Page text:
Zero-based money risks trapping recovery

Isaac Newton may have conceptualised the effects of gravity when that mythical apple fell on his head, but could he have imagined Neil Armstrong’s hop-skip-and-jumping on the moon, or the trapping of light inside a black hole? Probably not. Likewise, the deceased economic maestro of the 21st century – Hyman Minsky – probably couldn’t have conceived how his monetary theories could be altered by zero-based money.

Minsky, originator of the commonsensical “stability leads to instability” thesis; the economist with naming rights for 2008’s “Minsky Moment”; the exposer of the financial fragility of modern capitalism; probably couldn’t imagine the liquidity trap qualities of zero-based money, because who could have conceived 30 or 40 years ago that interest rates could ever approach zero for an extended period of time? Probably no one.

Nor, more importantly I suppose, can Ben Bernanke, Mario Draghi or Mervyn King. In their historical models, credit is as credit does, expanding perpetually after brief periods of recessionary contraction, showering economic activity with liquid fertiliser for productive investment and inevitable growth.

If they were to adopt Minsky’s framework, they would visualise a credit system expanding from “hedge” to “securitised” to “Ponzi” finance, pulling back after 2008 to the stability of the less levered “securitised” segment, but then expanding again as government credit substituted for private deleveraging, providing a foundation for future growth of the finance-based economy.

Well, maybe not. In modern central bank theory, liquidity traps are a function of fear and unwillingness to extend credit based upon the increasing probabilities of default. This world is the second half of Will Rogers’ famous maxim uttered in the Depression: “I’m not so much concerned about the return on my money, but the return of my money.”

But what if the return on Will’s money could come into play as well? What if liquidity could be trapped by zero-based policy rates and the absence of yield across much of the triple-A yield curve? What if money could be stashed in a figurative mattress because it didn’t earn anything? What if there was a liquidity trap duality of too much risk and too little return? That would be quite different to our “Minsky Moment” of three years ago.

The modern capitalistic model depends on risk-taking in several forms. Loss of principal – as in default – necessitates the cautious extension of credit to those that presumably can use it most efficiently. But our finance-based Minsky system is dependent as well on maturity extension. No home, commercial building or utility plant could be created if the credit liability matured or was callable overnight. Because this is so, lenders require and are incentivised by a yield premium for longer-term loans, historically expressed as a positively sloping yield curve.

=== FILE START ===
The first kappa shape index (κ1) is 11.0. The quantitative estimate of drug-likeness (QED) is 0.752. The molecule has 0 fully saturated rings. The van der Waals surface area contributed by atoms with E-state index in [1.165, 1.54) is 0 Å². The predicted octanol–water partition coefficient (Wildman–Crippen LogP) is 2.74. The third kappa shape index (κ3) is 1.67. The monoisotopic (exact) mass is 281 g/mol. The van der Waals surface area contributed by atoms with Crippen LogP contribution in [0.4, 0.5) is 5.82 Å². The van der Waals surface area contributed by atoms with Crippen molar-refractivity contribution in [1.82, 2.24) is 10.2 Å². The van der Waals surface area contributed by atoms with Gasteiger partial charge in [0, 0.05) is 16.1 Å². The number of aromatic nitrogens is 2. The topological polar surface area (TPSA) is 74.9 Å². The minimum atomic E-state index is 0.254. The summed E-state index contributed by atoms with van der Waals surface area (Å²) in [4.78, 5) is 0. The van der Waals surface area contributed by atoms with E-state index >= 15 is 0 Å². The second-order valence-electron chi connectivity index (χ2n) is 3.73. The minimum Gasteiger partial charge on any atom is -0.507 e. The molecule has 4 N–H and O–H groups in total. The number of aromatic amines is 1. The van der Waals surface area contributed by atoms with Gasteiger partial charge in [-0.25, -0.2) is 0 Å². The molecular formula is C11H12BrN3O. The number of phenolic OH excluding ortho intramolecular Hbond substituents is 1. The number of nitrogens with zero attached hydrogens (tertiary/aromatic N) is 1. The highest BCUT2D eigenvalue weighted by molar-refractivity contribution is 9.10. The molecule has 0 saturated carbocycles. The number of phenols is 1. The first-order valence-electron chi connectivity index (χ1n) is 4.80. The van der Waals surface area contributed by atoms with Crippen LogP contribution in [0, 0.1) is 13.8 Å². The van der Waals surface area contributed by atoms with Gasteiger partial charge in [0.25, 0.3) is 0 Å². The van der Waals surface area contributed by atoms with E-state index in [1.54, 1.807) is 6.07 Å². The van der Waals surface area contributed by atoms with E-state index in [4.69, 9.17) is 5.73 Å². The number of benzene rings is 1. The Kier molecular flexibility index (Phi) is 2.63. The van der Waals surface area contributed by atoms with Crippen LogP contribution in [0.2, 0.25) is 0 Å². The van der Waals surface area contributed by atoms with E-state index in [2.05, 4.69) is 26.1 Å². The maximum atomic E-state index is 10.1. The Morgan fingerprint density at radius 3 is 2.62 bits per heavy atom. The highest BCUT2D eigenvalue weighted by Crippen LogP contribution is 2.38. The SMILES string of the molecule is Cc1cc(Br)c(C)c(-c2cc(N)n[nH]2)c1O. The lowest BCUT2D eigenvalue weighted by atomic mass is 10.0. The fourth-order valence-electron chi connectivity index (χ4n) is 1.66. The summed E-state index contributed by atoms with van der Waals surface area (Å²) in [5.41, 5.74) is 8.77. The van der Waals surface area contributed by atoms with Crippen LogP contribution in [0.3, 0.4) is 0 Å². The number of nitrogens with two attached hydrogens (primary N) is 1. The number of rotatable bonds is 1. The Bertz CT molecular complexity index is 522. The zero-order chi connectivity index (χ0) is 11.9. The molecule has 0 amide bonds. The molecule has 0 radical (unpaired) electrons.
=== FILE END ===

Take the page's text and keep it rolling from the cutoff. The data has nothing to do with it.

A flat yield curve, by contrast, is a disincentive for lenders to extend intermediate or long-term credit unless there is sufficient downside room for yields to fall and bond prices to rise, resulting in capital gain opportunities.

Historically, because nominal and real yields have been high and substantially positive, even in flat curves credit markets have continued to function, helping spur economic and asset price expansion. A liquidity trap caused by “zero-bound yields” has always been averted because, in the past, yields have had further to fall, meaning investors were comforted by the prospects of capital gains.

When all yields approach the zero-bound, however, as in Japan for the past decade and in many developed economies today, then the dynamics may change.

What incentive does a US bank have to extend maturity to a two- or three-year term when Treasury rates at that level of the curve are below the 25 basis points available to them overnight from the Fed? What incentive does Pimco or banks have to buy five-year Treasuries at 75bp when the maximum upside capital gain is 2 per cent of par and the downside substantially more?

Maturity extension for Treasuries, and then for corporate and private credit alike, becomes riskier. The Minsky assumption of rejuvenation once the public sector stabilises the credit system then becomes problematic. Instability may slouch back towards stability, but that stability may resemble more closely the zero-bound world of Japan over the past 10 years than the dynamic developed economy model of the past half century.

The global economy’s quest for a modern-day Keynes or Minsky may be frustrated by zero-based money that rations credit just as fiercely as it does risk. Minsky’s economic theory is now at the zero-bound.

Bill Gross is founder and co-chief investment officer of Pimco